Tag Archives: Vocals

[141] Lord Buckley – His Royal Hipness

18 Dec

I am honestly not sure how to approach describing what it is that Lord Buckley does.  The fact that the best I can do is say, “Hear it for yourself” is in the end as strong a recommendation as any I have made to date.

buckley-lord-141

It is an “almost” experience.  It is almost a novelty / comedy record, save that it is too sustained, too serious.  It is almost a jazz record, save the fact that there is only a phrase or two of actual music over the vocals on each spoken word track.  It is almost offensive, save for the earnestness, the obvious lack of intent to offend.  It is almost incomprehensible, until your ear drops in and you start to catch what Buckley is getting at.

It is almost amazing, save that I am just not sure how to fit it into my life.

So much of what it isn’t, but what is it?

Well, it certainly is a truly bizarre choice of recording in the context of the music that has come before.  And it certainly comes with a very healthy pedigree, having been lauded by the biggest names of both music and comedy, from Bob Dylan and George Harrison to Robin Williams and Lenny Bruce.

It is also unique and satisfying and challenging and ultimately enjoyable.

At times the Lord Buckley persona feels like an expanded take on a minor character escaped from the Goon Show which ran at the same time as Buckley was recording.  And I do so love my Goons!

I enjoy the speeches more than the narratives – Gettysburg and Marc Anthony over the Jonah or Gandhi stories – but in either case there is pleasure in catching the old meaning in the new words, almost as when a reader starts to grok Nadsat (to mix literary metaphors . . .)

His Royal Hipness is a performance caught in time, which was not quite of its time when recorded.  Timelessly dated, a paradox and an outlier, as much as anything to date Lord Buckley should be experienced at least once.

To quote an ad campaign which has lingered in my mind far longer than the product it was selling ever did, “Try it – you might like it . . .”

Next Week: Tim Buckley – Dream Letter: Live in London, 1968

Owned before blogging? No.  (12 of 141 = 9%)
Heard before blogging? No.  (20 of 141 = 14%)
Recommend? Yes. (117 of 141 = 83%)

[136] Oscar Brown, Jr. – Sin & Soul

13 Nov

How many more times am I going to be shocked to the core at the holes in my musical education?

brown-oscar-jr-136-l

The combination of Brown’s vocal prowess, his silky instincts for entertaining, and his sharp social commentary is an unforgettable cocktail.  Many of the songs are smoothly infectious – as cool as anything the Rat Pack ever did – but Brown almost casually throws in biting, searing moments like the chilling “Bid Em In” where he unflinchingly, straight faced plays the slave owner selling off a 15-year-old girl.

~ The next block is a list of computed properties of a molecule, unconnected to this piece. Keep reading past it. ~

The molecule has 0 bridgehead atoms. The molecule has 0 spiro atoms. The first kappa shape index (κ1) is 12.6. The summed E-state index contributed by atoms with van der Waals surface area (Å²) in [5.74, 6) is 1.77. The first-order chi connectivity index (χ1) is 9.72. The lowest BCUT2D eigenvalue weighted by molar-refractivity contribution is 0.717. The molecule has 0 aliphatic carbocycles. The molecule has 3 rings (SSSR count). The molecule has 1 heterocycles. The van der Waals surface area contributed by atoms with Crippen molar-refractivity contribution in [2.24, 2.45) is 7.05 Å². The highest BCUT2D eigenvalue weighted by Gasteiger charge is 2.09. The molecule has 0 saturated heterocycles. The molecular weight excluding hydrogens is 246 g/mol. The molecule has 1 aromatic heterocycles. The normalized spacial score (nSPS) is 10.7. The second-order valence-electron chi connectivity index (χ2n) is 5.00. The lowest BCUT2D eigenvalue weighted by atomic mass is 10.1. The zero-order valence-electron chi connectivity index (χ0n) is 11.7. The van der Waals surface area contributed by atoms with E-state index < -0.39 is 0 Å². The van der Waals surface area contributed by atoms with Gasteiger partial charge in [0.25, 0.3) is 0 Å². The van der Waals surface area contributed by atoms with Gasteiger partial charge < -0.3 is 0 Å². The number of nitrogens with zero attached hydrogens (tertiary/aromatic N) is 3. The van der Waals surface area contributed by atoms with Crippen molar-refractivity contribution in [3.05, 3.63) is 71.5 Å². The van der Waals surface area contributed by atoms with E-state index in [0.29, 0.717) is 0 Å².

As my wife commented, “Sammy Davis never touched a song like that.”

Brown slides back and forth across the album between clean crooner vocals and the accented African annunciation, a fascinating and certainly deliberate decision.  Here you’ll find a more or less definitive version of the standard, “Straighten Up And Fly Right” sung with crystal clarity and sunny smile, alongside the affected patter – almost unrecognizable as English – of “Rags and Old Iron”.

This is followed closely by the hugely comedic howl of, “But I Was Cool” . . .

There is a magnificent juxtaposition here, a tightrope balance between warming embrace and squirming discomfort, tragedy and hilarity.

For all the astute blending of assimilation and non-, in the end all of the choices Brown makes are right on the money – by turns thought provoking, moving and amusing, but always entertaining.  The arrangements span from lush orchestral to non-existent and every stop along the way, with Brown’s expressive voice conveying every emotion and capturing every nuance of a number of insanely catchy melodies.

So, yet again, why does it take an honestly insane endeavor (an album a week for over 20 years?  What was I thinking?) for me to even hear the name, let alone the music and the mind associated with it?

Now I’ve heard Oscar Brown Jr. sing “Forbidden Fruit”, it is an earworm which will stay with me forever more and I am glad of it . . .

Next Week:  Ruth Brown – Miss Rhythm

Owned before blogging? No.  (12 of 136 = 9%)
Heard before blogging? No.  (20 of 136 = 15%)
Recommend? Yes. (112 of 136 = 82%)

[86] Tony Bennett and Bill Evans – The Tony Bennett and Bill Evans Album

28 Nov

I didn’t expect to find Tony Bennett in the 1,000, but Tom Moon has uncovered the perfect unexpected showcase for his instantly recognizable voice.

Bennett and Evans

Bennett and Evans

I like Tony Bennett.  He has a wonderful warm vocal tone and usually picks engaging pieces.  I don’t even mind that he has always been something of parody of himeslf – I like the self-aware, self-effacing wink that has been present throughout his career.